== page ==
Whiplash 5 stars
Nineteen-year-old Andrew Neiman is determined to be the top drummer at his music conservatory. So he practices night and day and catches the eye of the school's most revered and feared teacher, Terence Fletcher, who is well known for terrorising students that don't meet his idea of perfection. Soon after, Fletcher requests that Andrew transfers into his class and he becomes the alternate drummer. When the opportunity arises for Andrew to prove himself, he rises to the occasion.
- GenreDrama, Film, Musical, Romance
- CastMelissa Benoist, Miles Teller, Paul Reiser, JK Simmons, Austin Stowell.
- DirectorDamien Chazelle.
- WriterDamien Chazelle.
- Duration106 mins
- Official sitewww.sonyclassics.com/whiplash/
The fresh paint of 2015 has barely dried and already we have a strong contender for the film of the year. Inspired by writer-director Damien Chazelle's experiences in a fiercely competitive high school jazz band, Whiplash is an electrifying tale of a 19-year-old drummer's bruising battle of wits with his monstrous college tutor.
As the title intimates, pain is acute in Chazelle's lean script that pulls no punches in its depiction of the pursuit of musical excellence, which propels the self-destructive student to the brink of a mental and physical breakdown.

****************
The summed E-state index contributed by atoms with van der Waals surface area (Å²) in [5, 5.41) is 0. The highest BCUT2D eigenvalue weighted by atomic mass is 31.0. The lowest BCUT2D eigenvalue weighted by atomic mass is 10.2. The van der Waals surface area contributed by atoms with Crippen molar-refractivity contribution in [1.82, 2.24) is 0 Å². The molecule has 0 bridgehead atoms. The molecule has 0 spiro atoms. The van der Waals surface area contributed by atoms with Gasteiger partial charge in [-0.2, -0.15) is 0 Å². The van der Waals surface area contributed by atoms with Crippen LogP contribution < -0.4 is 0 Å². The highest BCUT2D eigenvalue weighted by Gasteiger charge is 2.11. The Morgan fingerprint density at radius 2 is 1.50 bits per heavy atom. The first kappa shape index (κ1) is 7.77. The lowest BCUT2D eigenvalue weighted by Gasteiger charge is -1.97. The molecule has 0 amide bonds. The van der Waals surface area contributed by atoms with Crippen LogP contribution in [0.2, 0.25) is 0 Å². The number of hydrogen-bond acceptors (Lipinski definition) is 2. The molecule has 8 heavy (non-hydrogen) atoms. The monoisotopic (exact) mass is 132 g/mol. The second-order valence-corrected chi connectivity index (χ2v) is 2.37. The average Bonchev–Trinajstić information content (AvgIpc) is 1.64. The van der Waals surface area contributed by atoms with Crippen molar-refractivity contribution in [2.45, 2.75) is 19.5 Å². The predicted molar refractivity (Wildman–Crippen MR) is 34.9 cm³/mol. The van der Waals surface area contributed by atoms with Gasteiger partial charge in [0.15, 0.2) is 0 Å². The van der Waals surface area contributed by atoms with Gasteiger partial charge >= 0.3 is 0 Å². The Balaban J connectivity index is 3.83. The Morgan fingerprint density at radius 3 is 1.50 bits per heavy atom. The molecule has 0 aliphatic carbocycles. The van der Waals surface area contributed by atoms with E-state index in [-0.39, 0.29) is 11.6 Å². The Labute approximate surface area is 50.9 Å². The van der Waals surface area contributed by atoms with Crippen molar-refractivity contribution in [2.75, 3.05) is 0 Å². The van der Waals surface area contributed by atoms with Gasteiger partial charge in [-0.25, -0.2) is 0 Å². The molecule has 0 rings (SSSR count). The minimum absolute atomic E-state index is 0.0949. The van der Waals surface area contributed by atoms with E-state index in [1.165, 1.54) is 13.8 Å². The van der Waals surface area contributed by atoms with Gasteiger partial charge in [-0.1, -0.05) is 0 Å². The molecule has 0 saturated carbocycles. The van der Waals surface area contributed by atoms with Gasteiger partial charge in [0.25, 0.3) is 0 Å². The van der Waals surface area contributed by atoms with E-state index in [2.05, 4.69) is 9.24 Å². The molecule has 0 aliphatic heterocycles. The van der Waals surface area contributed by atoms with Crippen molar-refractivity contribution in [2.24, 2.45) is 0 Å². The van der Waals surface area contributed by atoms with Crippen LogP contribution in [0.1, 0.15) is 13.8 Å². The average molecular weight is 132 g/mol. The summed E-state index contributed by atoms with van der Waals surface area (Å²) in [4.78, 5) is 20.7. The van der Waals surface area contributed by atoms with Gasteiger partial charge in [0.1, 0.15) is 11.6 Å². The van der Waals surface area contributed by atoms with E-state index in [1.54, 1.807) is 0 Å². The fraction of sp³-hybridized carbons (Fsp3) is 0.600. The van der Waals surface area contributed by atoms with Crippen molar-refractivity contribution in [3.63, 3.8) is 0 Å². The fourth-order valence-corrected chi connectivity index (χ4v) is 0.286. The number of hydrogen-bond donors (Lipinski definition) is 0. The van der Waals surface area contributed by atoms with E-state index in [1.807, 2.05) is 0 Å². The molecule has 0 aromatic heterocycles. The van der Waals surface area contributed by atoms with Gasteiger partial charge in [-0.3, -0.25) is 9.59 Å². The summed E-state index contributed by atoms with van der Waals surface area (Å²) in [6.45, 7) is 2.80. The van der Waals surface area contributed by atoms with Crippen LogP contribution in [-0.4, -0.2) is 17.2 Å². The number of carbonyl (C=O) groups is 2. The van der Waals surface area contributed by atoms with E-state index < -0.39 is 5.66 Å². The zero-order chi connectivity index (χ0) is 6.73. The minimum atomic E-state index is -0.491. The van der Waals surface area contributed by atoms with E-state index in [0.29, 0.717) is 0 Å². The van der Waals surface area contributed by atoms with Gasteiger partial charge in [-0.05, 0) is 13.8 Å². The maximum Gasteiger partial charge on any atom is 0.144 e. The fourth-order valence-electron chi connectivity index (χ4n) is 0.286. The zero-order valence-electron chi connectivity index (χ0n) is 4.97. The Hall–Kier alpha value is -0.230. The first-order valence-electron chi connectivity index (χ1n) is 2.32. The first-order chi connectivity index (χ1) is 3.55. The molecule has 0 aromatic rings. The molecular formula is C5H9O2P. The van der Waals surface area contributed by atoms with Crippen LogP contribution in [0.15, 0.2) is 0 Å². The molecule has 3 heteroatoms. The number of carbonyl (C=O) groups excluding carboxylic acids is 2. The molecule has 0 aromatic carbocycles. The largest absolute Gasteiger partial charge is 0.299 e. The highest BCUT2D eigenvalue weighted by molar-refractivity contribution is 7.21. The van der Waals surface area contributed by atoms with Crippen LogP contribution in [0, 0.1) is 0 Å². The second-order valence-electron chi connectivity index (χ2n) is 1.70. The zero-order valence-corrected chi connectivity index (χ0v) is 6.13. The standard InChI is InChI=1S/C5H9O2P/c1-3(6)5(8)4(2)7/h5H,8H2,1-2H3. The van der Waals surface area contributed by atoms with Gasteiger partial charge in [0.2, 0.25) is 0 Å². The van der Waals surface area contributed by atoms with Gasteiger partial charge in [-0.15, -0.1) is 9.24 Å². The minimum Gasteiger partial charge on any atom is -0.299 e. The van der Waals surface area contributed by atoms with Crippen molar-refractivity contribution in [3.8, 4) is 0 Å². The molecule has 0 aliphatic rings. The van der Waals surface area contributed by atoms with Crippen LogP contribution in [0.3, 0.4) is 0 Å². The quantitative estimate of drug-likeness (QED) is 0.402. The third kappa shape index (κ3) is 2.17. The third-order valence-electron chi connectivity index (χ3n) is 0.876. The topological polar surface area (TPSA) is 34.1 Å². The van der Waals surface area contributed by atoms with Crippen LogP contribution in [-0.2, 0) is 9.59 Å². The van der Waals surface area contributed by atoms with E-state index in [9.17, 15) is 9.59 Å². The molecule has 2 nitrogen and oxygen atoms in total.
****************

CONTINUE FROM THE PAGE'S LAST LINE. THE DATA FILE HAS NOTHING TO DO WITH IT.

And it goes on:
Drumming sequences are edited at a frenetic pace, spattered with the real sweat of lead actor Miles Teller, who performs all of the energy-sapping solos as if his life depended on it. It's a bravura performance complemented by JK Simmons' jaw-dropping portrayal of the foul-mouthed, bullying conductor, who verbally abuses students that fall short of his impossible demands for metronomic and percussive perfection.
Staring at his terrified charges, Simmons' musician-turned-mentor preys upon teenage fears and insecurities, kindling intense rivalry between band members for his own sadistic pleasure. Early in the film, he picks on one nervous trombonist's weight and snarls, "I will not let you cost us a competition because your mind's on a Happy Meal and not on pitch." He's just getting warmed up.
Nineteen-year-old Andrew Neiman (Teller) is determined to excel at his Manhattan music conservatory and avoid the regrets which haunt his writer father (Paul Reiser). So he practises night and day and catches the eye of the school's most revered teacher, Terence Fletcher (Simmons).
Soon after, Andrew transfers to Fletcher's class and becomes the alternate drummer in the band behind lead player Carl (Nate Lang). When the opportunity arises for Andrew to impress, he rises to the occasion but alienates himself from the rest of the band.
A fledgling romance with Nicole (Melissa Benoist), who works at Andrew's local cinema, is sacrificed in a cold, cruel fashion that would have Fletcher smacking his lips with glee. The game of one-upmanship between teacher and pupil spirals out of control as Andrew struggles to meet the lofty expectations of his maniacal mentor and earn the right to play at a concert in the rarefied surroundings of Carnegie Hall.
Whiplash delivers one emotional wallop after another as Andrew practises until his hands bleed and Simmons belittles those herculean efforts by growling, "Is that the fastest you can go? It is no wonder Mommy ran out on you!"
We root for the beleaguered 19-year-old with every display of frenzied stick-work, urging Andrew to wipe the smug grin off Fletcher's face. Our investment in the characters is immense and Chazelle rewards us with an astounding denouement that saps every ounce of energy from our bodies. We're delirious, euphoric and physically spent.